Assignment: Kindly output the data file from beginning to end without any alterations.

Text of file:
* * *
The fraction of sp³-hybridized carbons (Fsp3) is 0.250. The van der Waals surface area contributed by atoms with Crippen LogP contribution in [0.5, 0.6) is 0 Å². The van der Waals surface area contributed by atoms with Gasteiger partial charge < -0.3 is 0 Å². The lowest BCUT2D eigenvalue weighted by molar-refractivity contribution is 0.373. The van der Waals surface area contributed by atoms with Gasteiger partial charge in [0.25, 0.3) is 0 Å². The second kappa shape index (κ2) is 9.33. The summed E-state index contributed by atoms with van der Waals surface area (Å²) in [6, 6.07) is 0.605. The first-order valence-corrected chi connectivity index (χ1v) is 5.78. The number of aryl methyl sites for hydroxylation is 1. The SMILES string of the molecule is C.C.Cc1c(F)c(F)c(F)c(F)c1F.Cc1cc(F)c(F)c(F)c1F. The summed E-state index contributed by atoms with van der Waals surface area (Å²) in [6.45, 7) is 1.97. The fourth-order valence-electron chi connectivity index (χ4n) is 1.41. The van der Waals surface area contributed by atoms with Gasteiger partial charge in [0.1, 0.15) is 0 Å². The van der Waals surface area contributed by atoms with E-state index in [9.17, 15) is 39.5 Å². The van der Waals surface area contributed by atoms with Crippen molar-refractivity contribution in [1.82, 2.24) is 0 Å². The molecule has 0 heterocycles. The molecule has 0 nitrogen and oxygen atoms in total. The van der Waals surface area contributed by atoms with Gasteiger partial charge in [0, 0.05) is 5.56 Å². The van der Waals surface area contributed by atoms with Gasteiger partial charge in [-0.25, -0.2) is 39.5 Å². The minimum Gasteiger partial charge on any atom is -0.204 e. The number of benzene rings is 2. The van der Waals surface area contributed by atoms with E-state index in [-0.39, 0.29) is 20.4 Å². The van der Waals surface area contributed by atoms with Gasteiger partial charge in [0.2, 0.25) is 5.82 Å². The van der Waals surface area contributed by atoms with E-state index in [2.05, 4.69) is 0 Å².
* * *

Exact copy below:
The fraction of sp³-hybridized carbons (Fsp3) is 0.250. The van der Waals surface area contributed by atoms with Crippen LogP contribution in [0.5, 0.6) is 0 Å². The van der Waals surface area contributed by atoms with Gasteiger partial charge < -0.3 is 0 Å². The lowest BCUT2D eigenvalue weighted by molar-refractivity contribution is 0.373. The van der Waals surface area contributed by atoms with Gasteiger partial charge in [0.25, 0.3) is 0 Å². The second kappa shape index (κ2) is 9.33. The summed E-state index contributed by atoms with van der Waals surface area (Å²) in [6, 6.07) is 0.605. The first-order valence-corrected chi connectivity index (χ1v) is 5.78. The number of aryl methyl sites for hydroxylation is 1. The SMILES string of the molecule is C.C.Cc1c(F)c(F)c(F)c(F)c1F.Cc1cc(F)c(F)c(F)c1F. The summed E-state index contributed by atoms with van der Waals surface area (Å²) in [6.45, 7) is 1.97. The fourth-order valence-electron chi connectivity index (χ4n) is 1.41. The van der Waals surface area contributed by atoms with Gasteiger partial charge in [0.1, 0.15) is 0 Å². The van der Waals surface area contributed by atoms with E-state index in [9.17, 15) is 39.5 Å². The van der Waals surface area contributed by atoms with Crippen molar-refractivity contribution in [1.82, 2.24) is 0 Å². The molecule has 0 heterocycles. The molecule has 0 nitrogen and oxygen atoms in total. The van der Waals surface area contributed by atoms with Gasteiger partial charge in [0, 0.05) is 5.56 Å². The van der Waals surface area contributed by atoms with Gasteiger partial charge in [-0.25, -0.2) is 39.5 Å². The minimum Gasteiger partial charge on any atom is -0.204 e. The number of benzene rings is 2. The van der Waals surface area contributed by atoms with E-state index in [-0.39, 0.29) is 20.4 Å². The van der Waals surface area contributed by atoms with Gasteiger partial charge in [0.2, 0.25) is 5.82 Å². The van der Waals surface area contributed by atoms with E-state index in [2.05, 4.69) is 0 Å².